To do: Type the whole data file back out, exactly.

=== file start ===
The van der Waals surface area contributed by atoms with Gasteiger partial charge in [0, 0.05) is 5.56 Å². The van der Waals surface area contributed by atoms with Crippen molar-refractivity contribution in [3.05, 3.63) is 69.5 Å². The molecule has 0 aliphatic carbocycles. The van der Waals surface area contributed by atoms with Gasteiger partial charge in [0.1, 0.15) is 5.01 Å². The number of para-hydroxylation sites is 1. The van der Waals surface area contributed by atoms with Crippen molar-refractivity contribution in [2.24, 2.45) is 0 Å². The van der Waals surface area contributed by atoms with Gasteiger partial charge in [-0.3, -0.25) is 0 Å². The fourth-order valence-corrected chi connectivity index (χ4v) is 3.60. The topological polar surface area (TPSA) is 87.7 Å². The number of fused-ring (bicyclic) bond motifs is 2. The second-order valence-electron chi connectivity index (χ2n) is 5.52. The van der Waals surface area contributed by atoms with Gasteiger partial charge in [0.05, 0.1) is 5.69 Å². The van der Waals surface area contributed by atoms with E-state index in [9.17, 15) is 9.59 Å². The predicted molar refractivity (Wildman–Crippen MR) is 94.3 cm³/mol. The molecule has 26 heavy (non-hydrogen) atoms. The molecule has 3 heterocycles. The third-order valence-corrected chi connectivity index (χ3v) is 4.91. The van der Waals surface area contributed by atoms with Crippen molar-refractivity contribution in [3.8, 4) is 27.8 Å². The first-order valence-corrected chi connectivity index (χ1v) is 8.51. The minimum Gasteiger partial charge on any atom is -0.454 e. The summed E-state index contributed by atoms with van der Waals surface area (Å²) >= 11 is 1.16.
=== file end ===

The van der Waals surface area contributed by atoms with Gasteiger partial charge in [0, 0.05) is 5.56 Å². The van der Waals surface area contributed by atoms with Crippen molar-refractivity contribution in [3.05, 3.63) is 69.5 Å². The molecule has 0 aliphatic carbocycles. The van der Waals surface area contributed by atoms with Gasteiger partial charge in [0.1, 0.15) is 5.01 Å². The number of para-hydroxylation sites is 1. The van der Waals surface area contributed by atoms with Crippen molar-refractivity contribution in [2.24, 2.45) is 0 Å². The van der Waals surface area contributed by atoms with Gasteiger partial charge in [-0.3, -0.25) is 0 Å². The fourth-order valence-corrected chi connectivity index (χ4v) is 3.60. The topological polar surface area (TPSA) is 87.7 Å². The number of fused-ring (bicyclic) bond motifs is 2. The second-order valence-electron chi connectivity index (χ2n) is 5.52. The van der Waals surface area contributed by atoms with Gasteiger partial charge in [0.05, 0.1) is 5.69 Å². The van der Waals surface area contributed by atoms with E-state index in [9.17, 15) is 9.59 Å². The predicted molar refractivity (Wildman–Crippen MR) is 94.3 cm³/mol. The molecule has 26 heavy (non-hydrogen) atoms. The molecule has 3 heterocycles. The third-order valence-corrected chi connectivity index (χ3v) is 4.91. The van der Waals surface area contributed by atoms with Crippen molar-refractivity contribution in [3.8, 4) is 27.8 Å². The first-order valence-corrected chi connectivity index (χ1v) is 8.51. The minimum Gasteiger partial charge on any atom is -0.454 e. The summed E-state index contributed by atoms with van der Waals surface area (Å²) >= 11 is 1.16.